Soap nuts, also called soapberries, are the drupes (fruits) of one of several species of small trees that are native to India but now distributed throughout other temperate regions in the world, including North America. As the name suggests, the nut pulp contains a high degree of saponins and can be used to produce soap. Native peoples in both hemispheres have used soap nuts for thousands of years. They are still used today to make therapeutic body washes to treat various skin disorders and to make natural insecticides.
These little gems are fantastic to use to naturally clean anything from floors to laundry or the family car! They're not only an eco-friendly alternative to harsh detergents, but they're also extremely economical -- a single pound of soap nuts provides enough cleaning power to let you do a full load of laundry, every day, for an entire year. As an added bonus, soap nuts contain plant-based compounds with antifungal and antibacterial properties but are gentle enough for baby's things.
To use for the laundry, simply place 5 or 6 soap nuts into a muslin bag and toss into the washer with a full load of clothes. You'll note that there won't be a lot of suds produced. This is because there isn't any sudsing agent like sodium lauryl sulfate involved to produce a load of bubbles that television commercials have been telling us for decades is necessary to get things clean. (This means there won't be any residue left on clothes either.) You'll also notice that, in contrast to artificial fragrance, soap nuts yield a pleasant aroma reminiscent of apple cider. Also, you can reuse the same soap nuts (and muslin bag) several times! When they take on a grayish color and become very soft, it's time to replace them.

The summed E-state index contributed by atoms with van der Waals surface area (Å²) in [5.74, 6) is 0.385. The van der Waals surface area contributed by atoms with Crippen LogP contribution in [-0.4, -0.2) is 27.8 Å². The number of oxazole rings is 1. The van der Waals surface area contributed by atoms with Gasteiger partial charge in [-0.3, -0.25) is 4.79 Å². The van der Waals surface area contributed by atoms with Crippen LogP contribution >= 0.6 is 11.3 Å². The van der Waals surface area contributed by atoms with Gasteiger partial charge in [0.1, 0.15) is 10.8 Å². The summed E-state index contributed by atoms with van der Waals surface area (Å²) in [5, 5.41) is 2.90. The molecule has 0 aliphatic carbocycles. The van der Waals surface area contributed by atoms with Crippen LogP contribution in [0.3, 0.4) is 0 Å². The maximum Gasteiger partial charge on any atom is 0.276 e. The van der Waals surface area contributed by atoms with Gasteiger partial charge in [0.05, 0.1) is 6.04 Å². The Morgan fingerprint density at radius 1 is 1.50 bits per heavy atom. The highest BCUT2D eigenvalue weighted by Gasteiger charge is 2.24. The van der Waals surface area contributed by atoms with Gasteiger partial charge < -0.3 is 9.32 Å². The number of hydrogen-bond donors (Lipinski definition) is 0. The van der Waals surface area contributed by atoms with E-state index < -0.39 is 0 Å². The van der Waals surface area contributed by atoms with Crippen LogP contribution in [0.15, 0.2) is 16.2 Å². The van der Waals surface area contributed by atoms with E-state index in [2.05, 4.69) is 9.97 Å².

To make a simple cleaning solution for cleaning floors, countertops, bathrooms and other household purposes, combine 12-15 soap nuts in a sauce pan with 2 cups of filtered water and bring to a boil. Reduce to low, cover and let simmer gently for 45 minutes to an hour, or until they soap nuts become mushy and lose their color. Let cool, strain and transfer into the appropriate containers. For added cleaning power and/or scent, add a few drops of an organic essential oil of your choice to your final products. You can compost the spent soap nuts.
PS: Don't be concerned that these de-seeded fruits are referred to as nuts. Soap nuts are perfectly safe to use by anyone with a nut allergy because they aren't "true" nuts. In fact, they are harvested from specimens in the Lychee family of trees, which includes Goji berry (Lycii).